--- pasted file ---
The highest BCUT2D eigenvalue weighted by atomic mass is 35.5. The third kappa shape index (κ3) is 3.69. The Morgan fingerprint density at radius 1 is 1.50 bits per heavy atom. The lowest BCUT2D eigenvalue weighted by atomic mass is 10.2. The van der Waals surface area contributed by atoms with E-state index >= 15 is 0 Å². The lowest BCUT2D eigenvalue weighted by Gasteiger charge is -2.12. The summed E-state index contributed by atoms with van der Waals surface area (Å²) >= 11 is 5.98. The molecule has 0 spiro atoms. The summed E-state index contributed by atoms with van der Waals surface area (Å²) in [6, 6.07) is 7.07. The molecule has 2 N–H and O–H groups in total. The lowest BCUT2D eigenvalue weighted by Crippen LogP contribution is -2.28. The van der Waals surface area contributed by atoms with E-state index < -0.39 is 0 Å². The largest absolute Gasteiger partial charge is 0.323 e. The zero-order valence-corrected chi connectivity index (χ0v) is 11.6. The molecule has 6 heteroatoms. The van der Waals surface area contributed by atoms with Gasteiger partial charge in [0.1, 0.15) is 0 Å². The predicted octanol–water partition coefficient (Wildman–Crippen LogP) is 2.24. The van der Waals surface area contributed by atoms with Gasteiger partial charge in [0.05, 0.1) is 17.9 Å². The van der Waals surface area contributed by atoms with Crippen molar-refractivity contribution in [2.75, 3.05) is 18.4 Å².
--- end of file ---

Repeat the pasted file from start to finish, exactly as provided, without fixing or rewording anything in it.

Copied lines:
The highest BCUT2D eigenvalue weighted by atomic mass is 35.5. The third kappa shape index (κ3) is 3.69. The Morgan fingerprint density at radius 1 is 1.50 bits per heavy atom. The lowest BCUT2D eigenvalue weighted by atomic mass is 10.2. The van der Waals surface area contributed by atoms with E-state index >= 15 is 0 Å². The lowest BCUT2D eigenvalue weighted by Gasteiger charge is -2.12. The summed E-state index contributed by atoms with van der Waals surface area (Å²) >= 11 is 5.98. The molecule has 0 spiro atoms. The summed E-state index contributed by atoms with van der Waals surface area (Å²) in [6, 6.07) is 7.07. The molecule has 2 N–H and O–H groups in total. The lowest BCUT2D eigenvalue weighted by Crippen LogP contribution is -2.28. The van der Waals surface area contributed by atoms with E-state index < -0.39 is 0 Å². The largest absolute Gasteiger partial charge is 0.323 e. The zero-order valence-corrected chi connectivity index (χ0v) is 11.6. The molecule has 6 heteroatoms. The van der Waals surface area contributed by atoms with Gasteiger partial charge in [0.1, 0.15) is 0 Å². The predicted octanol–water partition coefficient (Wildman–Crippen LogP) is 2.24. The van der Waals surface area contributed by atoms with Gasteiger partial charge in [0.05, 0.1) is 17.9 Å². The van der Waals surface area contributed by atoms with Crippen molar-refractivity contribution in [2.75, 3.05) is 18.4 Å².